Module 56 - T351
T351: Center-to-Center (C2C) Reference Implementation (RI): Applying the C2C Reference Implementation
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Ken Leonard: ITS Standards can make your life easier. Your procurements will go more smoothly and you'll encourage competition, but only if you know how to write them into your specifications and test them. This module is one in a series that covers practical applications for acquiring and testing standards-based ITS systems.
I am Ken Leonard, director of the ITS Joint Program Office for USDOT, and I want to welcome you to our newly redesigned ITS standards training program of which this module is a part. We are pleased to be working with our partner, the Institute of Transportation Engineers, to deliver this new approach to training that combines web-based modules with instructor interaction to bring the latest in ITS learning to busy professionals like yourself.
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Please help us make even more improvements to our training modules through the evaluation process. We look forward to hearing your comments. Thank you again for participating and we hope you find this module helpful.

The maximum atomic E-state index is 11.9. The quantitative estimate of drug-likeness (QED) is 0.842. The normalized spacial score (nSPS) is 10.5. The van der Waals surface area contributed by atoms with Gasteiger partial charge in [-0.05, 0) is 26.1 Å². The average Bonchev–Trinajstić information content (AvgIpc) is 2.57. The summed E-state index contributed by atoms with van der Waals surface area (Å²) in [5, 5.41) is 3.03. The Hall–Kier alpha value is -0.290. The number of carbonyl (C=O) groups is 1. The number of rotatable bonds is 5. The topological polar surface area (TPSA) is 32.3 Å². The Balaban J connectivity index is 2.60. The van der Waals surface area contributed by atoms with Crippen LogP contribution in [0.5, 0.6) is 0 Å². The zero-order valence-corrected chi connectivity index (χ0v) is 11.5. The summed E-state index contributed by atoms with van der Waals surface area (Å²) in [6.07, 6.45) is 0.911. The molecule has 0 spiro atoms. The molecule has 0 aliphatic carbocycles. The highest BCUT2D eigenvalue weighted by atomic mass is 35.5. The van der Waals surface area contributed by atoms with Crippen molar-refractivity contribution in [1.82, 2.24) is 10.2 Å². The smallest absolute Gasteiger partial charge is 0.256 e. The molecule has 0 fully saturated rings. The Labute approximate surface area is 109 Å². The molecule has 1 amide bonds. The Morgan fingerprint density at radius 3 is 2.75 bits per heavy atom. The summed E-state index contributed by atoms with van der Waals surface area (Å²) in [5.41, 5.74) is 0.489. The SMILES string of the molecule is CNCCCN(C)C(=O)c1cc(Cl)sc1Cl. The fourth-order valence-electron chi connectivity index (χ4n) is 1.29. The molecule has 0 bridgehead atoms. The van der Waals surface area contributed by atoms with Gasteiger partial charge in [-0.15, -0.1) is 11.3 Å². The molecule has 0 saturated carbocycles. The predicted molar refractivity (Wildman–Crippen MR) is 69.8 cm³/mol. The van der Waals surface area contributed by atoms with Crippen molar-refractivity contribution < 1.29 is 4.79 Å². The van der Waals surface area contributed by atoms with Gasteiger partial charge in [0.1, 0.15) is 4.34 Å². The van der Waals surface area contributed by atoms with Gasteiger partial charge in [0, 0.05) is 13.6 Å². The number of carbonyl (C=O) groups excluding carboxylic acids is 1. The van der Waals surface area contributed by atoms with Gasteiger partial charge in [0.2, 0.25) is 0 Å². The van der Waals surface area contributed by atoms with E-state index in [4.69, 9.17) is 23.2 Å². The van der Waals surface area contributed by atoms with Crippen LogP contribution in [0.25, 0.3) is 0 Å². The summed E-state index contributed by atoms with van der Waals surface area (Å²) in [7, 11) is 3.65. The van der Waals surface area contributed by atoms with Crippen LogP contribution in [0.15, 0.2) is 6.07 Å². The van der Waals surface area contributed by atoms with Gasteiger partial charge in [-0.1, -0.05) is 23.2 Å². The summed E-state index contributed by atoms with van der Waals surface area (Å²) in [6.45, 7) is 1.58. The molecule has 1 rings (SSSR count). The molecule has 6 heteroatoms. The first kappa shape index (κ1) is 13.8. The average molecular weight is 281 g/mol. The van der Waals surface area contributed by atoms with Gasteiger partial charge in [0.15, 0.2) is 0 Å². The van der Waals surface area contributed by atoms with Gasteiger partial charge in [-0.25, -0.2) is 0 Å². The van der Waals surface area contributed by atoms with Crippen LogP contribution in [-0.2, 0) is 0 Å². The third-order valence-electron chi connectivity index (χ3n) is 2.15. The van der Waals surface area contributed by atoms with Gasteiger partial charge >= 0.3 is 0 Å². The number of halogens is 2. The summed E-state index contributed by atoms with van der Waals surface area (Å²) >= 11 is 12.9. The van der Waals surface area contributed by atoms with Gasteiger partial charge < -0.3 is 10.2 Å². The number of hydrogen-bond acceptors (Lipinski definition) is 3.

Ken Vaughn: Hi, this is Ken Vaughn and we're here to talk about course T351 today. It is the Center-to-Center Reference Implementation Applying the C2C Reference Implementation.
Ken Vaughn: I am your presenter today, Kenneth Vaughn. I'm the president of Trevilon LLC. I've developed test software to verify device conformance in NTCIP and also I've done testing services for the industry over a decade, so I'm well experienced with these testing issues and I'll be discussing these topics with you today.
Ken Vaughn: The course has four learning objectives. The first learning objective is learning how to install and configure the C2C RI on a PC. The second one will discuss how to operate the C2C RI software itself. Then we'll go on and retrieve the C2C RI results from a sample test, and then finally prepare a report based on the C2C RI results. Now, from these learning objectives, this is kind of the advanced course. It's actually how to use the software, so we recommend this for users who really want to get into the details and have quite a bit of experience in understanding how center-to-center communications works.
Ken Vaughn: With that, we'll go ahead and discuss a little bit about Learning Objective 1, in installing, configuring the C2C RI on a personal computer.
Ken Vaughn: The first thing you have to do is obtain the software. The good news is that you can obtain the software for free from the government website at https://www.standards.its.dot.gov/DeploymentResources/Tools. Once again, that software is free and it's updated periodically with the latest version, and that download will actually include the User Manual for it as well. So that User Manual in some areas goes a little bit deeper than this course does, but this course provided several different videos that will assist you in understanding how the system really works. Also, if you need to, while you're using the software, you can obtain technical support via email using the email address of firstname.lastname@example.org.